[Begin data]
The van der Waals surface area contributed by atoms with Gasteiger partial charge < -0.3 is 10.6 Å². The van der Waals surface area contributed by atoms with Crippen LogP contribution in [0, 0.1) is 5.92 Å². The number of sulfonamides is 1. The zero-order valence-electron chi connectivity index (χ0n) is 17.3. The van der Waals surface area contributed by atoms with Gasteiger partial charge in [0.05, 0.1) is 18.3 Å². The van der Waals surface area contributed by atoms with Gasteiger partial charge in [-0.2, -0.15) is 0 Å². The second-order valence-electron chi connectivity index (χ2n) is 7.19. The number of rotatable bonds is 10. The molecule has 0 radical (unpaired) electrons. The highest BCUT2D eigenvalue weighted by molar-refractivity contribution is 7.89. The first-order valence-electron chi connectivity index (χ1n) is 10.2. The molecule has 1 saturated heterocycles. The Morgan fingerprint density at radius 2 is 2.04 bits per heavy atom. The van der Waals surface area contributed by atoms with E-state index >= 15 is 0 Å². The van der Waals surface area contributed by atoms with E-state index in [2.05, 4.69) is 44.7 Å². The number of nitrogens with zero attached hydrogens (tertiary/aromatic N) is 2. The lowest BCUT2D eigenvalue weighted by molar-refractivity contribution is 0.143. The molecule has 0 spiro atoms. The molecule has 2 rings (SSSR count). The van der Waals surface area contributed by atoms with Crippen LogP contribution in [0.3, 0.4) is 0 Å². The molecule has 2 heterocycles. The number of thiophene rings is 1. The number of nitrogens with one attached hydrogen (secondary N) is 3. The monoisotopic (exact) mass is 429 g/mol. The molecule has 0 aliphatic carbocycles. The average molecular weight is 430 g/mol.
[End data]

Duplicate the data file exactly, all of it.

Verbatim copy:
The van der Waals surface area contributed by atoms with Gasteiger partial charge < -0.3 is 10.6 Å². The van der Waals surface area contributed by atoms with Crippen LogP contribution in [0, 0.1) is 5.92 Å². The number of sulfonamides is 1. The zero-order valence-electron chi connectivity index (χ0n) is 17.3. The van der Waals surface area contributed by atoms with Gasteiger partial charge in [0.05, 0.1) is 18.3 Å². The van der Waals surface area contributed by atoms with Gasteiger partial charge in [-0.2, -0.15) is 0 Å². The second-order valence-electron chi connectivity index (χ2n) is 7.19. The number of rotatable bonds is 10. The molecule has 0 radical (unpaired) electrons. The highest BCUT2D eigenvalue weighted by molar-refractivity contribution is 7.89. The first-order valence-electron chi connectivity index (χ1n) is 10.2. The molecule has 1 saturated heterocycles. The Morgan fingerprint density at radius 2 is 2.04 bits per heavy atom. The van der Waals surface area contributed by atoms with E-state index >= 15 is 0 Å². The van der Waals surface area contributed by atoms with E-state index in [2.05, 4.69) is 44.7 Å². The number of nitrogens with zero attached hydrogens (tertiary/aromatic N) is 2. The lowest BCUT2D eigenvalue weighted by molar-refractivity contribution is 0.143. The molecule has 0 spiro atoms. The molecule has 2 rings (SSSR count). The van der Waals surface area contributed by atoms with Crippen LogP contribution in [0.3, 0.4) is 0 Å². The molecule has 2 heterocycles. The number of thiophene rings is 1. The number of nitrogens with one attached hydrogen (secondary N) is 3. The monoisotopic (exact) mass is 429 g/mol. The molecule has 0 aliphatic carbocycles. The average molecular weight is 430 g/mol.